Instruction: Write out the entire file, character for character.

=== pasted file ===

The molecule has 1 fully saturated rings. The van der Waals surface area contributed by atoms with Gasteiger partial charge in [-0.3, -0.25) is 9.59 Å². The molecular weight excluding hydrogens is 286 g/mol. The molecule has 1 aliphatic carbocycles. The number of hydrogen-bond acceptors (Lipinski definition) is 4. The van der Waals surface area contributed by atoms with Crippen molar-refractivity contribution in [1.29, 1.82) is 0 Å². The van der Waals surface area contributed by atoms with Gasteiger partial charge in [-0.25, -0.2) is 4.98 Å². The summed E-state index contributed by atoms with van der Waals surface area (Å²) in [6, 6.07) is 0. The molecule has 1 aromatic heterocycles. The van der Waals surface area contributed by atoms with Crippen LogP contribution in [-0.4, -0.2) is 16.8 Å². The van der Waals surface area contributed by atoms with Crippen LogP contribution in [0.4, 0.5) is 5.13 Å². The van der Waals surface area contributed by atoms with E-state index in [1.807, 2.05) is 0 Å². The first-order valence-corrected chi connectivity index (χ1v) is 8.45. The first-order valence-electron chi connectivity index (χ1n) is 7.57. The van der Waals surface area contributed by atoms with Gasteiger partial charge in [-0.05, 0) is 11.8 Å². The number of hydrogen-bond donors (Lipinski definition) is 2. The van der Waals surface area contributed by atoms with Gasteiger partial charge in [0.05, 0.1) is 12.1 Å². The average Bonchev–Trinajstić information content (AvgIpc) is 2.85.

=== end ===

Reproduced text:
The molecule has 1 fully saturated rings. The van der Waals surface area contributed by atoms with Gasteiger partial charge in [-0.3, -0.25) is 9.59 Å². The molecular weight excluding hydrogens is 286 g/mol. The molecule has 1 aliphatic carbocycles. The number of hydrogen-bond acceptors (Lipinski definition) is 4. The van der Waals surface area contributed by atoms with Crippen molar-refractivity contribution in [1.29, 1.82) is 0 Å². The van der Waals surface area contributed by atoms with Gasteiger partial charge in [-0.25, -0.2) is 4.98 Å². The summed E-state index contributed by atoms with van der Waals surface area (Å²) in [6, 6.07) is 0. The molecule has 1 aromatic heterocycles. The van der Waals surface area contributed by atoms with Crippen LogP contribution in [-0.4, -0.2) is 16.8 Å². The van der Waals surface area contributed by atoms with Crippen LogP contribution in [0.4, 0.5) is 5.13 Å². The van der Waals surface area contributed by atoms with E-state index in [1.807, 2.05) is 0 Å². The first-order valence-corrected chi connectivity index (χ1v) is 8.45. The first-order valence-electron chi connectivity index (χ1n) is 7.57. The van der Waals surface area contributed by atoms with Gasteiger partial charge in [-0.05, 0) is 11.8 Å². The number of hydrogen-bond donors (Lipinski definition) is 2. The van der Waals surface area contributed by atoms with Gasteiger partial charge in [0.05, 0.1) is 12.1 Å². The average Bonchev–Trinajstić information content (AvgIpc) is 2.85.